So, you’ve decided you want to access your home equity for a renovation, big purchase or to help a family member out. But what is the best method of accessing your home’s equity? 

Two options are to use a home equity loan, and for some, a reverse mortgage. We discuss what these are and the key differences here. 

Home equity explained

Home equity refers to how much money you own in your home. The exact way to calculate home equity is to take your remaining mortgage balance away from the current value of the property. 

Imagine your home is currently valued at £250,000 and you still need to repay £125,000 of your mortgage. That would mean you have £125,000 home equity (£250,000 – £125,000). It’s crucial that you use the current property value rather than the purchasing price. Property value can increase and decrease, meaning so can your equity. 

What is a home equity loan?

Lenders will offer loans relating to how much home equity you have, aptly named a home equity loan. They will usually offer up to 85% of your home equity as a loan, meaning if you have £100,000 equity then you could get as much as £85,000. However, the loan will still be subject to financial checks, including your credit score

A home equity loan uses the home equity as collateral in the event you fail to keep up with loan repayments. If you fall behind and are unable to repay what you borrowed, the lender could use foreclosure to get their money back. Foreclosure is when you are forced to sell your home to raise funds. From the sale money, the mortgage lender and the home equity loan lender should be able to recover the debts. 

Is a home equity loan the same as a reverse mortgage?

Home equity loans and reverse mortgages have some similarities but they are not the same. They both allow the homeowner to access home equity, but the way the equity is repaid is entirely different. Moreover, a home equity loan is used by people who still have a mortgage, whereas a reverse mortgage is used by people above a certain age and own their home outright with no existing mortgage.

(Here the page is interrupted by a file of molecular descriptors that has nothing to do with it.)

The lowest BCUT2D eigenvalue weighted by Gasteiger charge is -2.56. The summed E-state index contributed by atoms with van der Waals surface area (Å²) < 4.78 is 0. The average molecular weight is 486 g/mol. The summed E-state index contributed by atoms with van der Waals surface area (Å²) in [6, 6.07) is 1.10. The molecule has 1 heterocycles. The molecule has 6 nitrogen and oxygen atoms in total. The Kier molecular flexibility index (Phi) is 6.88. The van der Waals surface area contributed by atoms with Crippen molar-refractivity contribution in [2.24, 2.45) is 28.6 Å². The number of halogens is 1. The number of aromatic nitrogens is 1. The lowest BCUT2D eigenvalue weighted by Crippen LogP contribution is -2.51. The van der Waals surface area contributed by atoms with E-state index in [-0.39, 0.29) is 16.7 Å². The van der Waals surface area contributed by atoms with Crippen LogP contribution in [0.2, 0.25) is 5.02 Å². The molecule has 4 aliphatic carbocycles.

So, what is a reverse mortgage?

A reverse mortgage is the opposite of a forward mortgage to buy a property. It can be used by outright homeowners who are over 55 years old and spend at least six months of every year in the UK. A reverse mortgage allows the homeowner to access a high percentage of their home equity as a lump sum payment, through monthly instalments or a line of credit. 

For example, if you owned a £300,00 home outright, you could use a reverse mortgage to receive a lump sum payment of potentially up to £250,000. The recipient would not have to pay any of this money back until they:

  1. Pass away, in which case it should be paid from their estate
  2. Sell their home, in which case the money will be paid from the property sale
  3. Leave the UK (usually)

Lenders are required to provide a reverse mortgage responsibly by not enabling too much equity release. If they allowed the homeowner to access too much equity and the home decreased in value, it would need to be paid from the person’s estate.